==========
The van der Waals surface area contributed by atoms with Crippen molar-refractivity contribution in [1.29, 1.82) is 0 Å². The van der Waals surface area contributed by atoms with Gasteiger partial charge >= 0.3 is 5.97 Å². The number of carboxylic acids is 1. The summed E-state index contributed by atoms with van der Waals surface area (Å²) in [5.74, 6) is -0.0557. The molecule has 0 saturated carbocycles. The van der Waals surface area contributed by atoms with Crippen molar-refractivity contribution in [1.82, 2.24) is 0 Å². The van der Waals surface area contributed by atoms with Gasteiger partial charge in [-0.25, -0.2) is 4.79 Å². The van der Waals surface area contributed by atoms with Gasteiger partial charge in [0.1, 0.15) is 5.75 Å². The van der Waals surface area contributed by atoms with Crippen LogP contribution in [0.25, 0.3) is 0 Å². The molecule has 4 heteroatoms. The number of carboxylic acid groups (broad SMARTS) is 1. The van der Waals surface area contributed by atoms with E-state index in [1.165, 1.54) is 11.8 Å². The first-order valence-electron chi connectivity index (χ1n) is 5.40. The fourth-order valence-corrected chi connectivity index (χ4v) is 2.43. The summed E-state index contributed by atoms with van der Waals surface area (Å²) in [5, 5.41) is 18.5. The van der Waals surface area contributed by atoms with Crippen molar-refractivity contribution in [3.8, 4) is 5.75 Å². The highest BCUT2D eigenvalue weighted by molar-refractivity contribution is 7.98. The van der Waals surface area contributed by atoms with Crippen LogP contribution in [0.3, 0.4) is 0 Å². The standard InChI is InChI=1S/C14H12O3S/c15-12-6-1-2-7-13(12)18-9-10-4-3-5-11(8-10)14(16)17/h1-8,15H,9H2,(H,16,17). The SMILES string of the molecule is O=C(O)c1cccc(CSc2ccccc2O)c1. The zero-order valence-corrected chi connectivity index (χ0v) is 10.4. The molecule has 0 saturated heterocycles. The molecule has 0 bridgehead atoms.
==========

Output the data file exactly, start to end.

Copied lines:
The van der Waals surface area contributed by atoms with Crippen molar-refractivity contribution in [1.29, 1.82) is 0 Å². The van der Waals surface area contributed by atoms with Gasteiger partial charge >= 0.3 is 5.97 Å². The number of carboxylic acids is 1. The summed E-state index contributed by atoms with van der Waals surface area (Å²) in [5.74, 6) is -0.0557. The molecule has 0 saturated carbocycles. The van der Waals surface area contributed by atoms with Crippen molar-refractivity contribution in [1.82, 2.24) is 0 Å². The van der Waals surface area contributed by atoms with Gasteiger partial charge in [-0.25, -0.2) is 4.79 Å². The van der Waals surface area contributed by atoms with Gasteiger partial charge in [0.1, 0.15) is 5.75 Å². The van der Waals surface area contributed by atoms with Crippen LogP contribution in [0.25, 0.3) is 0 Å². The molecule has 4 heteroatoms. The number of carboxylic acid groups (broad SMARTS) is 1. The van der Waals surface area contributed by atoms with E-state index in [1.165, 1.54) is 11.8 Å². The first-order valence-electron chi connectivity index (χ1n) is 5.40. The fourth-order valence-corrected chi connectivity index (χ4v) is 2.43. The summed E-state index contributed by atoms with van der Waals surface area (Å²) in [5, 5.41) is 18.5. The van der Waals surface area contributed by atoms with Crippen molar-refractivity contribution in [3.8, 4) is 5.75 Å². The highest BCUT2D eigenvalue weighted by molar-refractivity contribution is 7.98. The van der Waals surface area contributed by atoms with Crippen LogP contribution in [0.3, 0.4) is 0 Å². The standard InChI is InChI=1S/C14H12O3S/c15-12-6-1-2-7-13(12)18-9-10-4-3-5-11(8-10)14(16)17/h1-8,15H,9H2,(H,16,17). The SMILES string of the molecule is O=C(O)c1cccc(CSc2ccccc2O)c1. The zero-order valence-corrected chi connectivity index (χ0v) is 10.4. The molecule has 0 saturated heterocycles. The molecule has 0 bridgehead atoms.